I find fanfiction also good when it comes to experimenting with forms of story-telling, also with stuff like kinks, or relationships, or world-building. Some fanfiction-writers create amazing AUs.

    The only problem that I could see is that fanfiction doesn’t really teach you how to create, introduce, and develop original characters as the main characters, because you work with already established characters in an established universe.

    Involvement in fandom also teaches you how to deal with flame-wars, criticism, negative feedback, and irate readers.

    I sometimes see friends whining about flame-wars or shitstorms and when I look at the debate I can only call it a light shit-breeze or a candlelight-war, because they are mostly rather benign when compared to what fandom is capable of.

    I definitely learned a lot from writing fanfiction and met some amazing people through my involvement with fandom. 🙂

    I know several writers who are now highly praised and successful who had their beginnings in writing fanfiction. Mercedes Lackey makes now secret out of the fact that she started out as a fanfiction-writer and there are others.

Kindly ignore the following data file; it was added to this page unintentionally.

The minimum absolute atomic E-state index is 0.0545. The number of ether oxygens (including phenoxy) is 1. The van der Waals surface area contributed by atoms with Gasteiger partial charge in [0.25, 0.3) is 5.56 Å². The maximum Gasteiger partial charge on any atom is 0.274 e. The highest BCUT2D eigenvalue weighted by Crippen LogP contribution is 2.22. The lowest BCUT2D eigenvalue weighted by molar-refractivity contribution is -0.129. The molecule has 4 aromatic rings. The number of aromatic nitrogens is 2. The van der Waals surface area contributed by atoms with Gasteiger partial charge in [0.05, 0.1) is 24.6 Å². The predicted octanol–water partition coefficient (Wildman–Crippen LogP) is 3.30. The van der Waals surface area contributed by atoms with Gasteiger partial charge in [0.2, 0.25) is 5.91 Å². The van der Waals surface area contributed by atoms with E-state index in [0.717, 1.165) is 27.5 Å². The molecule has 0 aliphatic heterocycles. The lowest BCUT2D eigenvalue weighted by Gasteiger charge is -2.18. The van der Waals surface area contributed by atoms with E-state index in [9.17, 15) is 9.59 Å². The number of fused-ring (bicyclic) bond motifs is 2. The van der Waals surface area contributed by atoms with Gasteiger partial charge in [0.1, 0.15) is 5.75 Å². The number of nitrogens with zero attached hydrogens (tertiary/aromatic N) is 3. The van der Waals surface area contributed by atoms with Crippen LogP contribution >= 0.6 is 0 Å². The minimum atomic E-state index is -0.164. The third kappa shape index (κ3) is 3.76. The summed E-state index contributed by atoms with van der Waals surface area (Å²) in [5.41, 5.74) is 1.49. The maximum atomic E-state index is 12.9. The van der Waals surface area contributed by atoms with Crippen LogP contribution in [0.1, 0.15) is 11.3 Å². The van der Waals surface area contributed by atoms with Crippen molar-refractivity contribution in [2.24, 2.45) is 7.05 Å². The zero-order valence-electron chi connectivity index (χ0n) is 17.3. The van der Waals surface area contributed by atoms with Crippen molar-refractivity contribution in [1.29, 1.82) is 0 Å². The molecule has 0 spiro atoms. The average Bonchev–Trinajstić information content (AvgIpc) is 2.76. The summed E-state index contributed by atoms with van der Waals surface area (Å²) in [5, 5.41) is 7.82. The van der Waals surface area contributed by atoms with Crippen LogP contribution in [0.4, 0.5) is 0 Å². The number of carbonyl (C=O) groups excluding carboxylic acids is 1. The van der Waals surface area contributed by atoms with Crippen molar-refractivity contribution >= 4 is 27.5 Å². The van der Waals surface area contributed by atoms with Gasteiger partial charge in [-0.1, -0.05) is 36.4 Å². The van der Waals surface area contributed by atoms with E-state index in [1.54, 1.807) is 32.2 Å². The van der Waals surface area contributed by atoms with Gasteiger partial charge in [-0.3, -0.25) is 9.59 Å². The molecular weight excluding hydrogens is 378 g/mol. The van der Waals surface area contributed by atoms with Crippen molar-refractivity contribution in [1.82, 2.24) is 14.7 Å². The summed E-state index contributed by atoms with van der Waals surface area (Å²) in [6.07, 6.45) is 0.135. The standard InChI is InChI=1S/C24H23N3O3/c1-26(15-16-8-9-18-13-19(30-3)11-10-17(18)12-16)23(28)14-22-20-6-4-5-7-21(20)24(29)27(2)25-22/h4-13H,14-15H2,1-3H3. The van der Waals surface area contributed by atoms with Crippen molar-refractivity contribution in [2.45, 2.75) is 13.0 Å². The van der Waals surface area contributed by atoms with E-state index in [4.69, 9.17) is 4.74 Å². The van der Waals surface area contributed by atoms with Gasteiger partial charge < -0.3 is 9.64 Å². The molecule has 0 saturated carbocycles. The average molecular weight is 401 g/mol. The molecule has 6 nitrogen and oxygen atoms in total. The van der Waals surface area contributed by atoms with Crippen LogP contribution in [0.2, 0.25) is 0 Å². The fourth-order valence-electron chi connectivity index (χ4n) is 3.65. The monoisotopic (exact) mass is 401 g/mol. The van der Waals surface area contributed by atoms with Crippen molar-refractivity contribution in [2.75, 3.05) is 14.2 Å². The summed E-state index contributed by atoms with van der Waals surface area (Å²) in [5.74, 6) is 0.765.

Reply
    • Hahahaha, so glad I’m not the only one who looks at original fiction flame wars and thinks, “Wow, these people are tame.”

      I think a lot of original fiction authors would be better behaved if they spent some time in fandom and got all of the petty jealously and hate out of their systems. You learn a lot about yourself that way.

      Reply
      • Definitely not 😀 And it’s not even just original fiction writers. I had the same reaction to debates on professional boards or even political boards and mailing-lists. It’s kind of cute. 😉

        I think one thing fandom also teaches you is to be more aware of things and to become more sensitive to all kinds of -isms. And to do your research.

        Reply
    • Hi Alix,

      Thank you for your thoughtful reply. I confess I’ve never written fanfic or been involved in fandom (the internet had not been invented yet when I learned to write) so your insights into that are appreciated.

      And no, writing fanfiction does not teach originality, but I’m not sure originality can necessarily be taught, exactly.